"We want to be sure the accreditation process doesn't kill this promising
idea," said one, "but we also don't want it to kill us."
At this point, WGU has not submitted an eligibility application to IRAC. Eligibility
means only that WGU is potentially accreditable. Beyond that lies the "candidacy"
period, during which the institution must conduct a self-study and also must submit
to evaluation by others.
So far, IRAC has come up with a list of 20 eligibility requirements that WGU must
meet before it can continue with the accreditation process. "If WGU fulfills
its plans, it has the potential to be accreditable," Steve Crow said. But he
added, "I'd like to see them move a little faster."
Other accrediting agency officials said that without such important elements as
the mentors, faculty councils and assessment and student centers in place, it will
be impossible to judge WGU's quality. "There's nothing there yet to look at,"
It is too early to know how the recent decision of Texas to join the WGU consortium
will affect the accreditation process. The inclusion of Texas means that yet another
accrediting agency-the Southern Association of Colleges and Schools Commission-comes
James T. Rogers, executive director of the southern agency, said that he, like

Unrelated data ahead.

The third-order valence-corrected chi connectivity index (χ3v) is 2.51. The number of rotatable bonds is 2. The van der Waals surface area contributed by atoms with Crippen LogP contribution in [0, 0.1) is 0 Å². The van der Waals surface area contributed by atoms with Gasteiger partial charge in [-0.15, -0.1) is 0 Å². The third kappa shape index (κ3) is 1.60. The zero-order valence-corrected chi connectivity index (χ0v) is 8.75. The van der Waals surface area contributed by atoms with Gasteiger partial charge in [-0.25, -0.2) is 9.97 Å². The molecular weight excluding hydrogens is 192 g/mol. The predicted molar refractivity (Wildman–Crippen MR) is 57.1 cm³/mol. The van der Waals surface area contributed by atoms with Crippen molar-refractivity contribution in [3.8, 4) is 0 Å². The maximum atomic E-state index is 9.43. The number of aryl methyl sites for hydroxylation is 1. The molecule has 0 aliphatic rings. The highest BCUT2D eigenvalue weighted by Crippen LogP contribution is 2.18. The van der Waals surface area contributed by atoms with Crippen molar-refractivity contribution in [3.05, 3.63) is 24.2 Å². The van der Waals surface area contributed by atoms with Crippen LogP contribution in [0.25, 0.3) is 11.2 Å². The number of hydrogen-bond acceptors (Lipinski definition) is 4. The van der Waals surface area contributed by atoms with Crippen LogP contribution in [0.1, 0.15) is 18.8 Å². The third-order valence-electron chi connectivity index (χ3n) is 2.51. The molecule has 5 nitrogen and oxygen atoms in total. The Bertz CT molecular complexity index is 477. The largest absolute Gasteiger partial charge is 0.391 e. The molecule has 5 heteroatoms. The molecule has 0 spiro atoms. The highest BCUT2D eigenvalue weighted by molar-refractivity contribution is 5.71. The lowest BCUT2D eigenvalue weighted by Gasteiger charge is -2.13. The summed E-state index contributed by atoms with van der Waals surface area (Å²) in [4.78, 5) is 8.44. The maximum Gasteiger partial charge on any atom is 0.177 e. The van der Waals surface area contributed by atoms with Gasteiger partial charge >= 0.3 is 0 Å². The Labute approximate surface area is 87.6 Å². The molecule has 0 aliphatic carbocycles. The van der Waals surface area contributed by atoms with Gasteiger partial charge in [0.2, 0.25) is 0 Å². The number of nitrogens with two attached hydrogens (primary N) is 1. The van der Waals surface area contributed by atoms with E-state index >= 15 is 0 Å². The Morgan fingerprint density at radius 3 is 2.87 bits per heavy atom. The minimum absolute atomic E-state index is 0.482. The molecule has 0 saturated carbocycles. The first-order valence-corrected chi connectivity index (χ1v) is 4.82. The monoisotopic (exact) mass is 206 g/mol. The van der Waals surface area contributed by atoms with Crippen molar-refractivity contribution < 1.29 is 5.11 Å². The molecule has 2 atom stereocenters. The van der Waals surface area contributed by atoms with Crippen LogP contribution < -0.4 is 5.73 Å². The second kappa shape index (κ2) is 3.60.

other accreditors, has questions about WGU's quality control. "The jury is still
out as far as issues of quality assurance," Rogers said, "and my office
is reluctant to extend overwhelming approval until the quality of technologically-delivered
education can be compared to traditional offerings." He added, however, that
the southern association would be happy to work with IRAC.
With so many unanswered questions and unsolved problems, the Western Governors
University faces an uncertain future. But many believe that WGU, whether it succeeds
or fails, has changed forever the higher education landscape. "Whatever happens,
WGU has advanced the discussion about non-traditional forms of higher education,
especially distance education, by ten years," said one close observer.
And most of those who have been struggling to bring the Western Governors University
to life remain optimistic.
"Sure, there are problems but they are not insurmountable," said Sally
Johnstone of the Western Cooperative for Educational Telecommunications. "All
the pieces are there. Now we have to make sure they all fit."
Pam Dixon, author of "Virtual College," lives in San Diego, California.